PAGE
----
and tomorrow at 8 p.m. and Sun-
day at 2 p.m., and it continues
the weekend of Dec. 7-9 in the
Residential College Auditorium,
in East Quad. Tickets are $5-$7.

IT is both fitting and misleading
that Don Cherry's latest release is ti-
tled Art Deco. Like much of
Cherry's work, the album, like the
art genre, is both bold and abstract.
Although Art Deco - the only al-
bum this year to receive five stars
from Downbeat magazine - has
been touted as Cherry's "back to ba-
sics" LP, the jazz trumpeter remains
eclectic in his sound.
Where Cherry differs from the
1920s art form is in his approach to
arrangement. While art deco is de-
fined as geometric, Cherry's sound
can hardly be defined at all. It was
his collaboration with avant-garde
sax man Ornette Coleman in the late
1950s and early '60s that established
Cherry as one of the vanguard of the
free jazz movement and, still today,
it is his adherence to this loosely ar-
ranged musical style that distin-
guishes him from other musicians
whose music has a more definite
In Cherry's case, a lack of shape
in no way means a lack of direction.
Rather, it means atypical harmonics
and polyrhythmic beats that create
sounds which defy barriers. Perhaps
it is Cherry's transcendence of geo-


Jazz trumpeter Don Cherry's lookin' good today, lookin' good in every way.
Ornette Coleman's former bandmate blows big sounds with his little
tru mpet.
graphic boundaries that has main- rope, Morocco, India, Mali, the
tained his interest in musical explo- Middle East and Sweden, where he
ration. He has studied and taught in owns an art school.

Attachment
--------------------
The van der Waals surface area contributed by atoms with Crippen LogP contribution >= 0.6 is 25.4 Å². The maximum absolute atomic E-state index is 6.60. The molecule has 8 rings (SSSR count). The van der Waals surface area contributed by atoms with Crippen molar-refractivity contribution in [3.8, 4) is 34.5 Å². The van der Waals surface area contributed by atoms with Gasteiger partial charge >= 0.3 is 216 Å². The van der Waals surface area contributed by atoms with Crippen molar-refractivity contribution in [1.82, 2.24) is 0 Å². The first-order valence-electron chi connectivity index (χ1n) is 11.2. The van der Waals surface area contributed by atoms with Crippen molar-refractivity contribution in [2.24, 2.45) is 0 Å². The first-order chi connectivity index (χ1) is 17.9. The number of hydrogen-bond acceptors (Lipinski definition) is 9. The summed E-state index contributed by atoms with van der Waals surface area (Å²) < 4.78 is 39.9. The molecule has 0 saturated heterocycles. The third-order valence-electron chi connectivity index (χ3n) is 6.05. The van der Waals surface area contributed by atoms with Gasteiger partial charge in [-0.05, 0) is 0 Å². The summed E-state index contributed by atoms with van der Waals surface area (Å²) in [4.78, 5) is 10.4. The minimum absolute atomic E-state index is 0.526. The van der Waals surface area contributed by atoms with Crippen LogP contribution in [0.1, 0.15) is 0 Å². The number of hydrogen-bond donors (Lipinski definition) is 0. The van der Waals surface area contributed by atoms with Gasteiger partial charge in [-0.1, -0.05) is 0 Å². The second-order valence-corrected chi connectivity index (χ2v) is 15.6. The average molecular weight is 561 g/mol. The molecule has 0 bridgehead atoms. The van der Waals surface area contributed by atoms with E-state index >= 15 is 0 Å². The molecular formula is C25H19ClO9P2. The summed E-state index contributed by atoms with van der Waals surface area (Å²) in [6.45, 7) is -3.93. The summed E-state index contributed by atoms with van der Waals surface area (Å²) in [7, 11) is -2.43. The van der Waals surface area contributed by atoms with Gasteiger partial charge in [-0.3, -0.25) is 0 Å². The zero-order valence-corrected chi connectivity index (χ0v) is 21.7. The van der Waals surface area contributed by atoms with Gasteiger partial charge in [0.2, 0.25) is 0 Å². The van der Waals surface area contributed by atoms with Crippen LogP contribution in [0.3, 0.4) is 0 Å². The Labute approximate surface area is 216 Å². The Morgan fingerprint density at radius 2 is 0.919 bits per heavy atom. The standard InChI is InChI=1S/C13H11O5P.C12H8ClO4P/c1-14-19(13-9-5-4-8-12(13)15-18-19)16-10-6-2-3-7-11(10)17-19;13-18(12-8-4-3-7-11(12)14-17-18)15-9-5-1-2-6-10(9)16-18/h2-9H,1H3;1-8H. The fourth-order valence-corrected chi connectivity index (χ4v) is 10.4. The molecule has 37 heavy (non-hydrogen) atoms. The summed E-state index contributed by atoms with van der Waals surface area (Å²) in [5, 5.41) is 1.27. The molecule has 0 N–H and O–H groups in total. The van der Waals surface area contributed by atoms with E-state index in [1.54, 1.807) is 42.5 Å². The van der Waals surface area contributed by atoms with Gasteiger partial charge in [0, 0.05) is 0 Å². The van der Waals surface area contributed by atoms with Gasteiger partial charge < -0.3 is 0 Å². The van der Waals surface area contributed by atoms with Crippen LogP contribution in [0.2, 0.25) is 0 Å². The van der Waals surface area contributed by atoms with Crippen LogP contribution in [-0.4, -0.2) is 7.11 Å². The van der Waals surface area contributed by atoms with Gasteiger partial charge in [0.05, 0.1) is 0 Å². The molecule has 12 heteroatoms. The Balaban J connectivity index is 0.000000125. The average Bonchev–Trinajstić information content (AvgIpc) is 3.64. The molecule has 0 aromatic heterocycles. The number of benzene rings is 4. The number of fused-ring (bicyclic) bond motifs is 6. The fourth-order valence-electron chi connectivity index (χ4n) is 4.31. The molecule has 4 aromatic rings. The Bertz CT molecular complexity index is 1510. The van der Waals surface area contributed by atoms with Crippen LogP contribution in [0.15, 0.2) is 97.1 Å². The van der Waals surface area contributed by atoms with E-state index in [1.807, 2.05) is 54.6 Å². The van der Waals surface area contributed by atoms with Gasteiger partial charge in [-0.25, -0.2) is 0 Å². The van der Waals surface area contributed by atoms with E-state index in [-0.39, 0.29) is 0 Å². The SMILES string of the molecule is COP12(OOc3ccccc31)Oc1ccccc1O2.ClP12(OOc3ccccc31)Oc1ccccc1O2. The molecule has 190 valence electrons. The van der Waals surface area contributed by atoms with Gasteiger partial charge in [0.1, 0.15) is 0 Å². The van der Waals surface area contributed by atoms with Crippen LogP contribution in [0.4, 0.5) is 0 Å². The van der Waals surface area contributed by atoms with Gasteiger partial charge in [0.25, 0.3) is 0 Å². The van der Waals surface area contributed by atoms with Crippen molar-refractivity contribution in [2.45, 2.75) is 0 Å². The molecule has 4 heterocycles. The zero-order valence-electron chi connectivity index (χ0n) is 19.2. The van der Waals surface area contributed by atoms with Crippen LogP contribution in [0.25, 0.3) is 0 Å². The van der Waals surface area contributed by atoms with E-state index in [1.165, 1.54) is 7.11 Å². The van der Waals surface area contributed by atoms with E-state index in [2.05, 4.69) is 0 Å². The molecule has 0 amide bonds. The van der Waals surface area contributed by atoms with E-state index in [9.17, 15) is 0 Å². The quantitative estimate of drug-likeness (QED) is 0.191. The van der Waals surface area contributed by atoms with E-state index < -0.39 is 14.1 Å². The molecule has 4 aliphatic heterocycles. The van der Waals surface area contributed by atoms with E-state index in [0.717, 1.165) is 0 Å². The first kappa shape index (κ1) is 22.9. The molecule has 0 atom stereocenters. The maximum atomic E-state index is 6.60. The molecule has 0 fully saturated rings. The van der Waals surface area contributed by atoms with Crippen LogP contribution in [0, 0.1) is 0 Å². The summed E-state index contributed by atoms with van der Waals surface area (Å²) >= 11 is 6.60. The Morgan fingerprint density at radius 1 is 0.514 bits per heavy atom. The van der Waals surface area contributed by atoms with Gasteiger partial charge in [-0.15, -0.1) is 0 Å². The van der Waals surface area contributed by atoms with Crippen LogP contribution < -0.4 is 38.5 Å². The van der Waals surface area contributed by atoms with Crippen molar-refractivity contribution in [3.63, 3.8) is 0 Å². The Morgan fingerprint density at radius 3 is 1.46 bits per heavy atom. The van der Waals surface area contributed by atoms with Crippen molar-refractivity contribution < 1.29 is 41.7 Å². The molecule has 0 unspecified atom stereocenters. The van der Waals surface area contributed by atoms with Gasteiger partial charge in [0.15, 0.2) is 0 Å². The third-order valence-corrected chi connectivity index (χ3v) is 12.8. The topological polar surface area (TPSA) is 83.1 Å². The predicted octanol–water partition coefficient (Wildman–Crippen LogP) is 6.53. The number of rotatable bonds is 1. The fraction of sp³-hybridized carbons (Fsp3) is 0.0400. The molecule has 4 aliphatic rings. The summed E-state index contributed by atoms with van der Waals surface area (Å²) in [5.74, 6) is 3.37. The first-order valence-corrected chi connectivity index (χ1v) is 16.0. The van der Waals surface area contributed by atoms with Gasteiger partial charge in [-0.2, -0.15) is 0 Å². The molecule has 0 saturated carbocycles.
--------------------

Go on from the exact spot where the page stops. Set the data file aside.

such diverse locations as Eastern Eu- See CHERRY, page 10

Comedy Co.



THEY aren't green alien life forms
with antennas sticking out of their
heads, but they have come with the
power to restore a quality in us that
is often lost at this time of year.
However, there's a catch. They can
only revive it during certain time pe-
riods this weekend in a certain place.
Who are these intruders that will
attempt to lure scholarly University
students away from their desks piled
with highlighted books and their
computer screens filled with soul-
stirring words all in preparation for
finals that loom ahead? Relax.

Apart, they're everyday people that
you've probably walked past once or
twice on the Diag before. But to-
gether they make up the Comedy
Company, and their mission isn't
just to make you smile or snicker
but to make you laugh until your
sides ache.
The group consists of "wacky
funsters" who will perform original
comedy sketches in Bedtime for Big
Show, this semester's edition of a
bi-annual production put on by Uni-
versity students, according to co-di-
rector Jeff Peters. "They're a bunch
of people who play well off the
ball," he said. The cast members

range from first-year studen
eran performers who love
cally ham it up in front of
"If you're not a ham, you'r
Comedy Company," said co-
Kevin Hughes.
After several weeks of r
the cast of nine, picked f
original 100, is ready to gi
ences all they've got wi